AQUACULTURE IS A TYPE OF FARMING
Journal of Agricultural and biological research an open access rapid peer reviewed journal in the field of agricultural research. It is a bimonthly journal. Below we discuss about.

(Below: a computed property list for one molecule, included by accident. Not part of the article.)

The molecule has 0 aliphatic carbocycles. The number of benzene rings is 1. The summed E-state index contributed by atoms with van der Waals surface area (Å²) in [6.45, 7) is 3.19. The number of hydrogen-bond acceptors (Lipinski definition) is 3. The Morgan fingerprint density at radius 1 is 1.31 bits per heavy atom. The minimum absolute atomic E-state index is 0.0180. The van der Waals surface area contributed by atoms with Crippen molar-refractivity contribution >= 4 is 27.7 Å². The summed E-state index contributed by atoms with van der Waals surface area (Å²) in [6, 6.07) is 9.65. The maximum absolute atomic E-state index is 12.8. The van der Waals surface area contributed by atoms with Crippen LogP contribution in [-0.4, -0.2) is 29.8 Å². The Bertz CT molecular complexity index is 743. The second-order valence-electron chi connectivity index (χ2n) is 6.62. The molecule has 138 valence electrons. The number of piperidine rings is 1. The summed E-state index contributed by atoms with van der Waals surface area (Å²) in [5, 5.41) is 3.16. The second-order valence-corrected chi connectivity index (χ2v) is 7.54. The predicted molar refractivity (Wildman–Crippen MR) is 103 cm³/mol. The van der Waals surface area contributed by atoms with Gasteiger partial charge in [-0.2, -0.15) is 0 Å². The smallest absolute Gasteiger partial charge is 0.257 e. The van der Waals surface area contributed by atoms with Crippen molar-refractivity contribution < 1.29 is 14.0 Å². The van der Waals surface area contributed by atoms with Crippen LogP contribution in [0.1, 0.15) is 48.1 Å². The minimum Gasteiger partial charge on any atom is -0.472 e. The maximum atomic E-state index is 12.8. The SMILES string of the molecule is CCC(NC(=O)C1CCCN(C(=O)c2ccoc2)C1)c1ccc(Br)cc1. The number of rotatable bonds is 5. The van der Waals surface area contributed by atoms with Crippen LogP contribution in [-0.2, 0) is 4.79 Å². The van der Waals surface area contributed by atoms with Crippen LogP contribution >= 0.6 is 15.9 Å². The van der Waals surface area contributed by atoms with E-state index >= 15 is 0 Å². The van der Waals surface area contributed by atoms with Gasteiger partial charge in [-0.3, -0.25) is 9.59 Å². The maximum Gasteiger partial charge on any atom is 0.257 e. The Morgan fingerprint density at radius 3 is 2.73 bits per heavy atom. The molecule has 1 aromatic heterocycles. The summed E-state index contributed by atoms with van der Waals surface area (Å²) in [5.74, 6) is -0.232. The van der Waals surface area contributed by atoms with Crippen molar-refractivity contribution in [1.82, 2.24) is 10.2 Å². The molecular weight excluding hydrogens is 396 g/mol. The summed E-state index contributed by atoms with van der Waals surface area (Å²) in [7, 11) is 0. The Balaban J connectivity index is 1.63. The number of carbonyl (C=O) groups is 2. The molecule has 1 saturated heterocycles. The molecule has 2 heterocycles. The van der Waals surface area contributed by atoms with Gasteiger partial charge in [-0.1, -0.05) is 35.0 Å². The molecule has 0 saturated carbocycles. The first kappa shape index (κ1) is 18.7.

Aquaculture (less commonly spelled aquiculture), also known as aqua farming, is the controlled cultivation ("farming") of aquatic organisms such as fish, crustaceans, molluscs, algae and other organisms of value such as aquatic plants (e.g. lotus). Aquaculture involves cultivating freshwater and saltwater populations under controlled or semi-natural conditions, and can be contrasted with commercial fishing, which is the harvesting of wild fish. Mari culture, commonly known as marine farming, refers specifically to aquaculture practiced in seawater habitats, opposed to in freshwater aquaculture. Aquaculture can be conducted in completely artificial facilities built on land (onshore aquaculture), as in the case of fish tank, ponds or raceways, where the living conditions rely on human control; on well-sheltered shallow waters near shore of a body of water (inshore aquaculture), where the cultivated species are subjected to a relatively more naturalistic environments; or on fenced/enclosed sections of open water away from the shore (offshore aquaculture), where the species are exposed to more diverse natural conditions such as ocean currents, dial vertical migration and nutrient cycles. According to the Food and Agriculture Organization (FAO), aquaculture "is understood to mean the farming of aquatic organisms including fish, molluscs, crustaceans and aquatic plants. Farming implies some form of intervention in the rearing process to enhance production, such as regular stocking, feeding, protection from predators, etc. Farming also implies individual or corporate ownership of the stock being cultivated." The reported output from global aquaculture operations in 2014 supplied over one half of the fish and shellfish that is directly consumed by humans; however, there are issues about the reliability of the reported figures. Further, in current aquaculture practice, products from several pounds of wild fish are used to produce one pound of a piscivorous fish like salmon. Particular kinds of aquaculture include fish farming, shrimp farming, oyster farming, Mari culture, alga culture (such as seaweed farming), and the cultivation of ornamental fish. Particular methods include aquaponics and integrated multi-trophic aquaculture, both of which integrate fish farming and aquatic plant farming. The Food and Agriculture Organization describes aquaculture as one of the industries’s most directly affected by climate change and its impacts. Some forms of aquaculture have negative impacts on the environment, such as through nutrient pollution or disease transfer to wild populations.
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